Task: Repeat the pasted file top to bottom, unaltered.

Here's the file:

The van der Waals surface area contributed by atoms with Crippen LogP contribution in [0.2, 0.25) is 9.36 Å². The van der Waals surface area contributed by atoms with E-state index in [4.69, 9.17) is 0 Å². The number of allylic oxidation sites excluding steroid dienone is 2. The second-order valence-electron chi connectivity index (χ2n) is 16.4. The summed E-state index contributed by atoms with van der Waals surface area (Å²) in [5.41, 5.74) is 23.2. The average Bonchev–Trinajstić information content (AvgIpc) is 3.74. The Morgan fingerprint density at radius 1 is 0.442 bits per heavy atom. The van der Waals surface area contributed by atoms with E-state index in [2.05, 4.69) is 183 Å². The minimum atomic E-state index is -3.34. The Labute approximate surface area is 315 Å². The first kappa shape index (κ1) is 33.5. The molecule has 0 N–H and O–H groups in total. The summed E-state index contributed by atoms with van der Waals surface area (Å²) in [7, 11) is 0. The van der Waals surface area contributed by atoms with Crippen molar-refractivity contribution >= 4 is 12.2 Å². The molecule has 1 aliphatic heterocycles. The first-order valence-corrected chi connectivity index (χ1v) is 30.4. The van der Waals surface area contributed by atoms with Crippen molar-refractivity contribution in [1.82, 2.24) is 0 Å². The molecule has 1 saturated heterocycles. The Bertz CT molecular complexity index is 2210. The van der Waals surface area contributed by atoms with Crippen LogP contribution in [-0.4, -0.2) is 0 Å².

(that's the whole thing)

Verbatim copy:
The van der Waals surface area contributed by atoms with Crippen LogP contribution in [0.2, 0.25) is 9.36 Å². The van der Waals surface area contributed by atoms with E-state index in [4.69, 9.17) is 0 Å². The number of allylic oxidation sites excluding steroid dienone is 2. The second-order valence-electron chi connectivity index (χ2n) is 16.4. The summed E-state index contributed by atoms with van der Waals surface area (Å²) in [5.41, 5.74) is 23.2. The average Bonchev–Trinajstić information content (AvgIpc) is 3.74. The Morgan fingerprint density at radius 1 is 0.442 bits per heavy atom. The van der Waals surface area contributed by atoms with E-state index in [2.05, 4.69) is 183 Å². The minimum atomic E-state index is -3.34. The Labute approximate surface area is 315 Å². The first kappa shape index (κ1) is 33.5. The molecule has 0 N–H and O–H groups in total. The summed E-state index contributed by atoms with van der Waals surface area (Å²) in [7, 11) is 0. The van der Waals surface area contributed by atoms with Crippen molar-refractivity contribution >= 4 is 12.2 Å². The molecule has 1 aliphatic heterocycles. The first-order valence-corrected chi connectivity index (χ1v) is 30.4. The van der Waals surface area contributed by atoms with Crippen molar-refractivity contribution in [1.82, 2.24) is 0 Å². The molecule has 1 saturated heterocycles. The Bertz CT molecular complexity index is 2210. The van der Waals surface area contributed by atoms with Crippen LogP contribution in [-0.4, -0.2) is 0 Å².